Reginald turned his unimpressed stare to where Ben sat tensely at the table, looking ready for a fight. “Ahh, Ben,” he used his name only mockingly, “A faithful companion, I’m sure.” He turned back and looked Klaus dead in the eye as he considered his next targeted words. “Shame you never cared about him enough to get sober, isn’t it.”

Klaus closed the gap and promptly punched Reginald right in his dumb fucking face.

Reginald stumbled back a moment, almost falling from the shock. His head cracked up and he gaped at Klaus with wide eyes. He raised a shaking hand to his cheek, and distantly noted the sound of Ben’s astounded cackles in the background. Klaus was breathing harshly, a cruel ejection of air to a dragged on inhale. His eyes burned with rage amongst their blue tinged glow. His arms bore a dim blue flame, much less power required than when he had first attempted to physically manifest beings.

“No – impossible!” Reginald sputtered incredulously.

“If you ever so much as dare imply that I don’t care about Ben again, I swear to you I will do much, much worse.” His warning was spat out and layered with a pure anger Reginald had never before witnessed from his adopted son. No, not his son, his test subject.

“I always knew you had potential. You were always my greatest disappointment. I don’t understand what changed.” Reginald snarled with a detesting tone.

“Of course you don’t,” Klaus raged, hissing the words low and angry, “You don’t understand love, you don’t understand affection or care. Of course you wouldn’t understand why I wanted to make myself better.” He paused, taking some deep, steadying breaths before standing tall and proud. “I wanted to get better because I finally realised I had a reason to get better.” He looked towards Ben, who grinned at him and nodded proudly, “In short, dad, I got better because I got away from you.”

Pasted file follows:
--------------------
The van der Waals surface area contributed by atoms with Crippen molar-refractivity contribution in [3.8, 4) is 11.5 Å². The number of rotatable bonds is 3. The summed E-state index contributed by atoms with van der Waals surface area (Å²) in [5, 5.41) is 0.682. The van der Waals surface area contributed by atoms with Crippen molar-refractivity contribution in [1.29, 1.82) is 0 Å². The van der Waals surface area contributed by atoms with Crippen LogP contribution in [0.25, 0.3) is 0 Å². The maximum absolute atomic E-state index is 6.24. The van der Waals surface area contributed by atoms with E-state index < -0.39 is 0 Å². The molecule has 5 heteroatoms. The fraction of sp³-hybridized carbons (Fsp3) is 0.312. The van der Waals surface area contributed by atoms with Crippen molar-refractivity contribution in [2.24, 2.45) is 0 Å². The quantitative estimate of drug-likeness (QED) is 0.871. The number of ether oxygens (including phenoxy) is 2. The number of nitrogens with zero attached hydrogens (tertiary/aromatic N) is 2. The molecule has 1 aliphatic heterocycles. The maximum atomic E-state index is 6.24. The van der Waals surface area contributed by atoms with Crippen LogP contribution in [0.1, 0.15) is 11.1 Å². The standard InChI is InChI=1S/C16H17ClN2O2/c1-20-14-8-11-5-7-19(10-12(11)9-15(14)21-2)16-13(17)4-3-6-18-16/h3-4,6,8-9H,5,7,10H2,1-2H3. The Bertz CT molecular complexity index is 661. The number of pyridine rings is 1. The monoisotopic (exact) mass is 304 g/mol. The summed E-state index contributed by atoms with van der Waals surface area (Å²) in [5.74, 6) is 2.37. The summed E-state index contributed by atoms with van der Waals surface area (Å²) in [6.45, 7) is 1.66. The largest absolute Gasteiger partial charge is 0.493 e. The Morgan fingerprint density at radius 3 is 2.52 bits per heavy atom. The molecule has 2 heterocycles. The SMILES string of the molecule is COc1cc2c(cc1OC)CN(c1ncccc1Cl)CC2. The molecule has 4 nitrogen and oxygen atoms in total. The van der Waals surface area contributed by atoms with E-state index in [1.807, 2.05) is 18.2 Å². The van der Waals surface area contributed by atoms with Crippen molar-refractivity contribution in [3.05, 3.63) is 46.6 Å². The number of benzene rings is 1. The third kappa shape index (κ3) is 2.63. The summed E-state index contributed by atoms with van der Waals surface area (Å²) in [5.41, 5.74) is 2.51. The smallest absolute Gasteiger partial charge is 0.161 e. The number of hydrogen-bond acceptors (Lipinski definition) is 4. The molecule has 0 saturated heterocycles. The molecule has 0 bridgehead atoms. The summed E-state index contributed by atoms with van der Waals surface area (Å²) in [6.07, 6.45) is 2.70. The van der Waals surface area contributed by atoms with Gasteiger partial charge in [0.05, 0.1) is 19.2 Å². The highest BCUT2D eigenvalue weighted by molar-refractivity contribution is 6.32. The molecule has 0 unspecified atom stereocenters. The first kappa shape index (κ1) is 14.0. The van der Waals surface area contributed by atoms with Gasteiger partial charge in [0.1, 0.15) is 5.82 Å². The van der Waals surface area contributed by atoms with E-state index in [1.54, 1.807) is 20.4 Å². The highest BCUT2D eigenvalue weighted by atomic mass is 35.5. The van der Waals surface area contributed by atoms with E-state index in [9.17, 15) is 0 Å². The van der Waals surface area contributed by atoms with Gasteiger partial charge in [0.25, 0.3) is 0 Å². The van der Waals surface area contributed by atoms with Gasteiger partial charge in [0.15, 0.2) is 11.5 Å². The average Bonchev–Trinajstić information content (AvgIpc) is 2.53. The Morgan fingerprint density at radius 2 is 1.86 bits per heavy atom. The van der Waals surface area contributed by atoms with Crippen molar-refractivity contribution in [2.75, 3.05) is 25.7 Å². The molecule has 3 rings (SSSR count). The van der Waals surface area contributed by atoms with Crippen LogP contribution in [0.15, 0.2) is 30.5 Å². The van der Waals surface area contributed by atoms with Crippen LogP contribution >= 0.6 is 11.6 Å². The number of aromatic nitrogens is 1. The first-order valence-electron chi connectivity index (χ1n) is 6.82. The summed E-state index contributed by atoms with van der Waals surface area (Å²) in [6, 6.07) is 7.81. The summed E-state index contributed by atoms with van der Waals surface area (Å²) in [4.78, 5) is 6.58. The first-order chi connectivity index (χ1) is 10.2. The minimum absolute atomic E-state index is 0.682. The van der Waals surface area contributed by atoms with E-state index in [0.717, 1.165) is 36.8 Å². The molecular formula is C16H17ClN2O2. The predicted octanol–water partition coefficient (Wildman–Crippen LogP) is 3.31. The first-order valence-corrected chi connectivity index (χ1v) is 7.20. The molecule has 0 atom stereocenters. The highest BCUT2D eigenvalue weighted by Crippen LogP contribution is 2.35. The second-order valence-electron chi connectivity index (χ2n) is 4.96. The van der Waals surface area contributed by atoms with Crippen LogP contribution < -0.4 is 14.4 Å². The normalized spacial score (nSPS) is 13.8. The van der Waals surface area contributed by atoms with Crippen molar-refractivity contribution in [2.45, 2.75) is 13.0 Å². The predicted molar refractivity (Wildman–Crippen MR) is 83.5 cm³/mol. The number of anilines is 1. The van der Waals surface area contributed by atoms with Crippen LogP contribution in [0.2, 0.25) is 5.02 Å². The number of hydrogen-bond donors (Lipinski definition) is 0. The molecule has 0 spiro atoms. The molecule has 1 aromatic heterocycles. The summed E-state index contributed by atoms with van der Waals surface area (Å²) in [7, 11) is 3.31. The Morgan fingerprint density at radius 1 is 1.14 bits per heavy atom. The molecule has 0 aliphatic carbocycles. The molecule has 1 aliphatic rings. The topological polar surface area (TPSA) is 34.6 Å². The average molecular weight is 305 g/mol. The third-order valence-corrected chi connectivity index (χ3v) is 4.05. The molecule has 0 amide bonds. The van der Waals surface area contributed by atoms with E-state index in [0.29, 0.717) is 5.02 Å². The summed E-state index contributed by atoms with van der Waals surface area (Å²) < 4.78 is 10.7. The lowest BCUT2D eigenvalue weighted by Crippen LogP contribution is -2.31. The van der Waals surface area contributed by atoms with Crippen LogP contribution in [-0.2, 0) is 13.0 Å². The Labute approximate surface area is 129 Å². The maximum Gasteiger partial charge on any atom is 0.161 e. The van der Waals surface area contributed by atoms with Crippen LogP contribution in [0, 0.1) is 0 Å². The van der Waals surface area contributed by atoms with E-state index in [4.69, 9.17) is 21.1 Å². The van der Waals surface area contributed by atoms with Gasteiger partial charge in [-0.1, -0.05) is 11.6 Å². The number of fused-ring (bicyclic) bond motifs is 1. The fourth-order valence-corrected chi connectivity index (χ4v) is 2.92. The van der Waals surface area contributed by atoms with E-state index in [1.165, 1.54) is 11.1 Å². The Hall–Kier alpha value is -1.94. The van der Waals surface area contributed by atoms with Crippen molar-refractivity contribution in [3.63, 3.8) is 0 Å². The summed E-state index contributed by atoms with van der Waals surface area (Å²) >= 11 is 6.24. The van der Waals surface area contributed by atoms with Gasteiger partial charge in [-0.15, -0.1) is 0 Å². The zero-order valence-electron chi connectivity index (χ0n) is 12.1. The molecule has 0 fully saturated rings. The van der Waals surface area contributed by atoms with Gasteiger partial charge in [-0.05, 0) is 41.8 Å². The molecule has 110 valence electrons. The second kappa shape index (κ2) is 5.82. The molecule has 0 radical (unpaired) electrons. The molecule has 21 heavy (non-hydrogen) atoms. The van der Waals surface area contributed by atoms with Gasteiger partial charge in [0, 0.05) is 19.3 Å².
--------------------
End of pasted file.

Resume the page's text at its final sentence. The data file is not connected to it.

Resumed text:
“Number Four, I will not allow you to talk to me in such a way!” Reginald thundered, somehow managing to turn a rather uncouth shade of red.

Klaus stepped backwards a few paces, keeping eye-contact and holding the urn out at arm’s length, mirroring his stance at the beginning of this session.

“Oh, go to Hell dad.”

Klaus looked Sir Reginald Hargreeves dead in the eyes, and promptly dropped the urn to the floor with a clatter. The ashes spilled across the stone ground as Klaus looked on, uncaring.

The last thing Reginald saw before he was ejected back into the aether was Klaus’ cold slate eyes watching him fade impassibly.  There was nothing he could do to halt his dismissal.

There was a moment of silence in the room, before Klaus looked at Ben and shakily smiled, a tiredness settling behind his gaze. Finally, he dramatically lent forward and stage whispered to him, “Mic-drop.”

He winked. Ben promptly stood from the bar, chuckling, and strode over to Klaus. Klaus’ palms flared, an automatic response to the arms wrapping around him. Ben pulled Klaus to his chest and they both laughed, anchoring each other down, out of breath and slightly delirious. Ben pulled back and his eyes seemed wet, a few lasting giggles clinging to his lips, his eyes crinkling with mirth.

“Did you see the look on his face!” Ben gasped out, slipping back into his incorporeal form.

“Amazing, right? I really thought for a moment that he – wait... What the hell was that?” There was a loud storm sounding outside, sudden and unexpected. They heard their sibling’s yelling and looked towards each other, nodding once and sprinting towards the door, leaving the ashes scattered in their wake.